Most everyone wants to feel welcome and comfortable in any situation. People with special needs such as vision, hearing and physical limitations can be made to feel at home in any environment, especially at church. While many people attend church services for the message presented, for many others in the congregation, religious attendance also serves as the social function that keeps them involved with their peers.
Hearing and Visual Aids
Two of the most common challenges people face are hearing and vision loss. Elderly congregants in particular often use hearing aids to help them interact with events around them. Most up-to-date hearing aids can link to wireless systems. Hearing loops transmit an audio signal that creates clearer sound for those in your congregation who may have hearing problems and allow them to better listen to and enjoy your message. Vision limitations can often be addressed by providing the congregation with large print hymnals and other worship-related literature. When your worshippers can easily sing along with familiar praise songs or read literature along with others, they can then feel a better sense of connection and belonging.
Perhaps your congregation has members with physical challenges that require the use of wheelchairs, walkers or canes. Ramps and automatic doors can ease their navigation through your church building. When possible, ramp access should be parallel with able-bodied stairs to give the feeling of inclusion. Also, for safety reasons, whenever possible, space should be provided for wheelchair placement within the pew arrangements so that wheelchairs are not blocking aisles. Maybe you have members that can’t sit for extended periods, a comfortable place within the sanctuary to stand during services might help them feel less obvious. Some people with physical challenges such as needing to stand will avoid attending regular activities because they don’t want to stand out from others.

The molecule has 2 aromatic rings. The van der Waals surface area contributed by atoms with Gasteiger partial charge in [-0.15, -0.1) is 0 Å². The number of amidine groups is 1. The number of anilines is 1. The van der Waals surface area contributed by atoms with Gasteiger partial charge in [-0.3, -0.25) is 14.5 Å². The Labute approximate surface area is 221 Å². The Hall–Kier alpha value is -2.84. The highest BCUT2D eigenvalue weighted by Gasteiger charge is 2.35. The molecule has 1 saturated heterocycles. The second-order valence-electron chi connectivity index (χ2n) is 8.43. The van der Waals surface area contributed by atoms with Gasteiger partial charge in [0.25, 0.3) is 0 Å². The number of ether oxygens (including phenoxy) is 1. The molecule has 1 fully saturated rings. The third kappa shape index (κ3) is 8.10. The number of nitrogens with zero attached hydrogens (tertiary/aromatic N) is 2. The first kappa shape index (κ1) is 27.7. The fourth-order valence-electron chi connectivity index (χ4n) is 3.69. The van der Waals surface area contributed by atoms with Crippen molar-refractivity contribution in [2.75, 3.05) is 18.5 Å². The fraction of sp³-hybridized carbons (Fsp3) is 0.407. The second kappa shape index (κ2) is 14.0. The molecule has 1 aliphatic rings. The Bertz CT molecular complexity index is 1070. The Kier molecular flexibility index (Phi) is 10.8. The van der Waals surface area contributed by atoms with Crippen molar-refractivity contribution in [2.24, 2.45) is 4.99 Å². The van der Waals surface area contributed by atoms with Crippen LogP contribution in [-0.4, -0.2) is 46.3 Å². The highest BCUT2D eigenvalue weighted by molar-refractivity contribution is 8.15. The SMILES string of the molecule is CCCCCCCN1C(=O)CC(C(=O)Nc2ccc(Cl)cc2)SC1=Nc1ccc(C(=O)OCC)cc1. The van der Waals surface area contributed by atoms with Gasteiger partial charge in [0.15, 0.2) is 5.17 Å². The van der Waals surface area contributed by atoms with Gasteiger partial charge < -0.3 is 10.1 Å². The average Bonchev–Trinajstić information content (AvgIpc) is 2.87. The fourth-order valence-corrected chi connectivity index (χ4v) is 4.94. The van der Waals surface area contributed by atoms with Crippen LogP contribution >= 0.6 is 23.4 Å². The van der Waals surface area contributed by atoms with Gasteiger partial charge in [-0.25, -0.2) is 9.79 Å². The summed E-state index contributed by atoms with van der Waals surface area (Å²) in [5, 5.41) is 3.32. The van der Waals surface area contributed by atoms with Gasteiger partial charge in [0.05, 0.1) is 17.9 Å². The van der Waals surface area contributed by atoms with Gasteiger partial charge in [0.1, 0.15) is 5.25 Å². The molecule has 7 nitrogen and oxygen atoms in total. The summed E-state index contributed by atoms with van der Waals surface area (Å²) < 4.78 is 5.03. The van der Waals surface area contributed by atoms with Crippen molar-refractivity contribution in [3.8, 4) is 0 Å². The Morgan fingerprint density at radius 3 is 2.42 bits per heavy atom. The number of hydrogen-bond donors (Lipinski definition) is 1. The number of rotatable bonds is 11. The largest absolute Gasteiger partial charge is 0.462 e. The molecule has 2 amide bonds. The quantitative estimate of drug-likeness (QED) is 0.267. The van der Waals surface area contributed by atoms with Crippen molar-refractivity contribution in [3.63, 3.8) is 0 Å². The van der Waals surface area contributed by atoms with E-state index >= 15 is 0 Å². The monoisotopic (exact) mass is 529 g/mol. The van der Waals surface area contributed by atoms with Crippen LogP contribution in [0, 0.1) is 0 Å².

Addressing Other Needs
Sometimes challenges are not always readily evident. Maybe someone in your congregation has emotional or mental concerns that require them to have a safe place to go if they are feeling overwhelmed. The members might think about how they can help support that person during the service. Most people want to be inclusive, especially in a church setting, and given the opportunity, they will gladly help however they can.
At the end of the day, most churches want all their members to feel included and supported. Whatever can be done to make inclusion a reality for those in the congregation facing challenges, temporary or permanent, could go a long way to enhancing an already loving experience. Being able to listen to the needs of others can be transformative for all.